When the City of Deerfield Beach imploded with the arrests of two-fifths of the city's ruling body — Mayor Al Capellini and Commissioner Steve Gonot — the city's reigning change agent gloated.
"I hereby, now and forever, proclaim the Eleventh of December as Chaz Stevens Day," Chaz Stevens wrote on his blog that day. "And what does that mean to you exactly? Beer, lobster, shots and hookers are on your tab all day long."
"You wanted change in Deerfield Beach. I just handed it to you. Now what are you going to do with it? PS. Try not to fuck it up like you usually do."
It's classic Stevens — and no matter what you or Capellini ("Fucktard," as Stevens routinely calls him) or Gonot ("Shitbird") think of him, he has made a historic mark on the city.
It was Stevens, after all, who filed complaints with the State Attorney's Office that led to the arrests of the mayor and the commissioner. If he hadn't done that, Deerfield Beach wouldn't have made news across the state these past few weeks. He's stunning proof that a regular guy (though nobody would ever call Stevens "regular") can beat City Hall.
But we shouldn't get carried away. Stevens was simply the messenger, after all, not the source. He used a New Times investigation as a basis for his complaint against Capellini ("Mayor Al Engineers Another Deal," June 8, 2006). To bring down Gonot, he used information he'd received from another political activist, the pro-Capellini Chris Tauber.
And he never could have pulled it off if Deerfield weren't a horribly dysfunctional city, even by South Florida standards. Capellini and Gonot were arch enemies, and perhaps still are, considering both have no plans to let their criminal charges stop their political careers.
The barrel-chested Stevens played both sides against the middle and wound up turning the City Commission upside down.
"I'm like roshambo, you know, from South Park — I'm kicking everybody in the nuts," he told me after the indictments came down. "It doesn't matter who you are; I'm kicking them in the nuts."
Yes, but who, really, is this nuts-kicker? He published a photo of himself on his blog that reveals a bald man who looks like a cross between Uncle Fester and Bruce Willis on a bad day. But few have ever actually laid eyes on Stevens; he's more an enigma than an activist.
Yet, if you read his blog, myactsofsedition.com, he seems to be everywhere.
After the December 16 City Commission meeting, for instance, he wrote that he was sitting just three feet from one of his political adversaries and had eavesdropped on the conversation.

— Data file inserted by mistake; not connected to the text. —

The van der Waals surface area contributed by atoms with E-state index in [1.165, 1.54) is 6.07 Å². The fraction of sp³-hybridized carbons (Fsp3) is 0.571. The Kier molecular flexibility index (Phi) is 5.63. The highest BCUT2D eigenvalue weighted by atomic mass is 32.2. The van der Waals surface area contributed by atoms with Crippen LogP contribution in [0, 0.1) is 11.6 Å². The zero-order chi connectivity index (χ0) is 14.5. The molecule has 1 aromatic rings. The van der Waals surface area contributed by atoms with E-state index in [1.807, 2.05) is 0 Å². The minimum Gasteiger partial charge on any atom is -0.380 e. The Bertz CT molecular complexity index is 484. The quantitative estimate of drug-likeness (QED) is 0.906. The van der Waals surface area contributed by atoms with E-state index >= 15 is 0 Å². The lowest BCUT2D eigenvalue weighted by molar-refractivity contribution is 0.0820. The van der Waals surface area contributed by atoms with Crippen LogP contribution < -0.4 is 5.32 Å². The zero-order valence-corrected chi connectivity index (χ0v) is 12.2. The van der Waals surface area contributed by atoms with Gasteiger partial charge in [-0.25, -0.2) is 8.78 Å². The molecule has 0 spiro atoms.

But that wasn't true. The 44-year-old Stevens was actually in Orlando, where he has been living in a hotel and working as a software consultant. It was just a bit of misinformation to keep Deerfield on its toes. Or at least to keep the 50 or so hardcore readers of his blog — "whack jobs," as he calls them — on their toes.
He figures he has some serious enemies and wants to confuse them.
If you read his blog, you get the idea that he is an arrogant, highly intelligent, profane, misanthropic, resourceful, and nihilistic fellow with a twisted sense of humor.
In reality, he's all of those things, in addition to being a born-again "flaming liberal," atheist, and gun enthusiast (he has a concealed-weapon permit and says he often walks around armed). But Stevens insists he shouldn't be taken too seriously.
"If you really take the time to study my writing, you would see that I have a particular bent of political satire of Saturday Night Live," he says. "I've always had this thing for politics, and I've always wanted to write."
Hence his blog, which actually seems more in-your-face than tongue-in-cheek, more Friday Night Fights than Saturday Night Live.
"I am arrogant, and that's because I'm usually right," he says. "It's hard not to be arrogant when you are measured against what is believed to be the intellectual elite of Deerfield Beach. People say I ruin lives. You know what I say? Don't break the fucking law."
For all his braggadocio, Stevens is a relative newcomer to local politics. The son of a former administrator at Holy Cross Hospital, he graduated from Deerfield High in 1982. He got a degree in applied mathematics at Florida Tech and has been working mostly in the software business ever since.
He says that in 2003, he and his longtime on-again, off-again girlfriend separated, and, approaching 40, he moved back into his parents' home in Deerfield.
It was there, in 2004, that he cooked up his first act of sedition.
While watching a City Commission meeting on cable TV, he saw that former commissioner Peggy Nolan voted on a pension plan for the city's firefighters. He knew her husband was a firefighter who would benefit from the vote.